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Black History Month

Dance performance

2007 Calendar of Events

We Refused to Leave Our Children Behind
DATE: February 1 @ 7:00pm
LOCATION: Science Center 101
DESCRIPTION: Sandra Jowers, a historian from the University of the District of Columbia will present a lecture titled "We Refused to Leave Our Children Behind: Miller versus Board of Education of the District of Columbia." Her talk will focus on race and disability, specifically the black deaf. Sponsored by Black Studies, Linguistics and the Intercultural Center.
Dreaming The Dark
DATE: February 6th @ 5:30pm (light supper), 6:00-8:00pm (program, free to all)
DESCRIPTION: Starhawk, activist and author, plunges into mass protest movements, bringing the ancient wisdom of Wicca and alternative forms of energy. This event is the second in a three-part series at Swarthmore College focused on loosening cultural obstacles in acting for social justice. This event is co-sponsored by the Lang Center, the Black Cultural Center, and the Intercultural Center.
When the Levees Broke (Part 1)
DATE: February 8th @ 7pm
DECRIPTION: As the world watched in horror, Hurricane Katrina hit New Orleans on August 29, 2005. Like many who watched the unfolding drama on television news, director Spike Lee was shocked not only by the scale of the disaster, but by the slow, inept and disorganized response of the emergency and recovery effort. Lee was moved to document this modern American tragedy, a morality play witnessed by people all around the world. The film is structured in four acts, each dealing with a different aspect of the events that preceded and followed Katrina's catastrophic passage through New Orleans. Sponsored by SASS and the Forum for Free Speech.
Young Black Activist Voices
DATE: February 14th @ 5:30pm (light supper), 6:00-8:00 pm (program, free to all)
LOCATION: Scheuer Room
DECRIPTION: A panel (Daniel Hunter, Kimberly Murray, and Martin Wiley) will report good news from their experiments in loosening cultural obstacles. This panel is part three of a three-part series at Swarthmore College focused on loosening cultural obstacles in acting for social justice. This event is co-sponsored by the Lang Center, the Black Cultural Center, and the Intercultural Center.
When the Levees Broke (Part 2)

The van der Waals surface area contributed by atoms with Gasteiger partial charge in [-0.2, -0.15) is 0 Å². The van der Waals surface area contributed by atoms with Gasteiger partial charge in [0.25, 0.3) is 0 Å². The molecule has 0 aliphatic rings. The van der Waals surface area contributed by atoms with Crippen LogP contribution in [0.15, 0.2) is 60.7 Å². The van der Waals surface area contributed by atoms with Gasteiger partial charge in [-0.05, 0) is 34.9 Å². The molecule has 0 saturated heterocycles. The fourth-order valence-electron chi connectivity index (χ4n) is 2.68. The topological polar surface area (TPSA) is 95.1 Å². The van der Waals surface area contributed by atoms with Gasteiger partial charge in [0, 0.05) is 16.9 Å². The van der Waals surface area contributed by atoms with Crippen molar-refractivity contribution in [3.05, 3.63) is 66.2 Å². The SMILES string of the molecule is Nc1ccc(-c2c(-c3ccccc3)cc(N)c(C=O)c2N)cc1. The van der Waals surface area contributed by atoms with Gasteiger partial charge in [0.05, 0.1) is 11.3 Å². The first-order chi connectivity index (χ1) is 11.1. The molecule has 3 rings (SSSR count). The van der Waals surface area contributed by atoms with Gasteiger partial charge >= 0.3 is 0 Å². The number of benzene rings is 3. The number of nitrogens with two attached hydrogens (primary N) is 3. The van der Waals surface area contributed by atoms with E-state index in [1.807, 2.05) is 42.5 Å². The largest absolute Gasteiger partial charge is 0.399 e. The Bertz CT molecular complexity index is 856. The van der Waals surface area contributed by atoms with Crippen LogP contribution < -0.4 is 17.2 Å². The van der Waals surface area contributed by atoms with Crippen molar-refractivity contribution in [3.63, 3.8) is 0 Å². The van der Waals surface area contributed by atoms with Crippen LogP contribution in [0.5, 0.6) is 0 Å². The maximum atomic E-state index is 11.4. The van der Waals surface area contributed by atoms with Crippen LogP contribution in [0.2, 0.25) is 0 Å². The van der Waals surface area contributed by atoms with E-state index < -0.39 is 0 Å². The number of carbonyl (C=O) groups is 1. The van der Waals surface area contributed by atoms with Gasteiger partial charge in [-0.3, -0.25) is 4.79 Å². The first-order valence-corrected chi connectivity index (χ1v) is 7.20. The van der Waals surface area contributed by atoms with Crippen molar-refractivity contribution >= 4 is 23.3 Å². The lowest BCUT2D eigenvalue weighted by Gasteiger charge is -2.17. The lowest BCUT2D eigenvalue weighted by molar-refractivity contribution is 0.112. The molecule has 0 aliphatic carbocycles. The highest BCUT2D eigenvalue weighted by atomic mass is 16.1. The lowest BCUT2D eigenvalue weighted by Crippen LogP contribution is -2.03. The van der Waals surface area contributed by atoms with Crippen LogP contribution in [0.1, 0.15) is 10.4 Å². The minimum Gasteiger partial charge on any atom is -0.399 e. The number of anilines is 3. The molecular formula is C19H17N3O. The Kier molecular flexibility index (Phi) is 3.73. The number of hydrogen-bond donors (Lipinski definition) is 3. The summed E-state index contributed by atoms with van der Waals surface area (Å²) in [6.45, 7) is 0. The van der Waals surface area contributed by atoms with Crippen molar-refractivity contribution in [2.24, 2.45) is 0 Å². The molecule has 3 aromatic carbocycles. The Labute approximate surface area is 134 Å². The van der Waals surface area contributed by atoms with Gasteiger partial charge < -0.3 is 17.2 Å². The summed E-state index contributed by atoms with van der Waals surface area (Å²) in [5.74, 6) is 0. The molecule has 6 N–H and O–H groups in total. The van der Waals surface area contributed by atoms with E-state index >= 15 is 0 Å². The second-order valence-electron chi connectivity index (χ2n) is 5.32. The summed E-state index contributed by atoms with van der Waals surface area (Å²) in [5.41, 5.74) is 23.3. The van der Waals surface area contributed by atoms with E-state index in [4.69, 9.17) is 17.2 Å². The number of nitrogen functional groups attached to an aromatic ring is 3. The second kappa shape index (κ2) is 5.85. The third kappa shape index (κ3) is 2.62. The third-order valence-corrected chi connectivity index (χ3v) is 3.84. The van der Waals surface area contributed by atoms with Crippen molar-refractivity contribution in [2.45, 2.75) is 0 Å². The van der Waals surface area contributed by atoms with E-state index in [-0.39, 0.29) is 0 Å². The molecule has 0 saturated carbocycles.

DATE: February 15th @ 7pm
DESCRIPTION: Showing part 2 of the film When the Levees Broke.
"Men Jaro" - an African Dance
DATE: February 16th @ 8pm
LOCATION: Pearson-Hall Theater
DESCRIPTION: Vincent Mantsoe, the award-winning South African dancer and choreographer, shares the stage with an international ensemble of dancers. Drawing upon the unique heritage of each performer, Men-Jaro explores relationships between cultures and, in particular, dance forms, infusing contemporary dance with traditional tribal movement, ritual, and music. Sponsored by the Department of Music and Dance, the Black Cultural Center, and the William J. Cooper Foundation.
Radicals in Black & Brown
DATE: February 22th @ 4:30pm
LOCATION: Science Center 101
DESCRIPTION: Johanna Fernandez, a historian from Carnegie Mellon University will present a lecture titled "Radicals in Black & Brown: Of Young Lords, Black Panthers, and the Social and Economic Roots of Late Sixties Radicalism." Her talk will focus on race and coalitions built between Blacks and Latinos in the Freedom Struggle. Sponsored by Black Studies and the Intercultural Center.
The Stanley Cowell Trio
DATE: February 24 @ 7:30pm
LOCATION: Lang Concert Hall
DESCRIPTION: Stanley Cowell is a pianist, composer and tenured professor at Rutgers University, Mason Gross School of the Arts, Department of Music. In 1972 he organized the Piano Choir, a group of seven esteemed New York-based keyboardists. He became a founding member of the Collective Black Artists, Inc., a non-profit company devoted to bringing African-American music and musicians to the public. He established his reputation as a versatile and sensitive pianist/composer, performing and recording with Sonny Rollins, Clifford Jordan, Oliver Nelson, Donald Byrd, and many more great musical artists. Mr. Cowell's performance will include "Civil Rights Music and Jazz," musical presentation and discussion. Light refreshments will follow the concert. Sponsored by the Black Cultural Center.
James Mtume
DATE: February 27 @ 7PM
DESCRIPTION: James Mtume a master producer, songwriter, and musician, penned such classic hits as "Sweet Sensation," "Never Knew Love Like This Before," and "The Closer I Get to You" will speak on a wide array of issues which include HIV and AIDS in the Black Community, Hip-Hop music, its message, and its ability to inform social change. He will also talk about his recent trip to Cuba with Minister Louis Farrakhan, and answer questions posed by the audience. Sponsored by SASS and the Forum for Free Speech.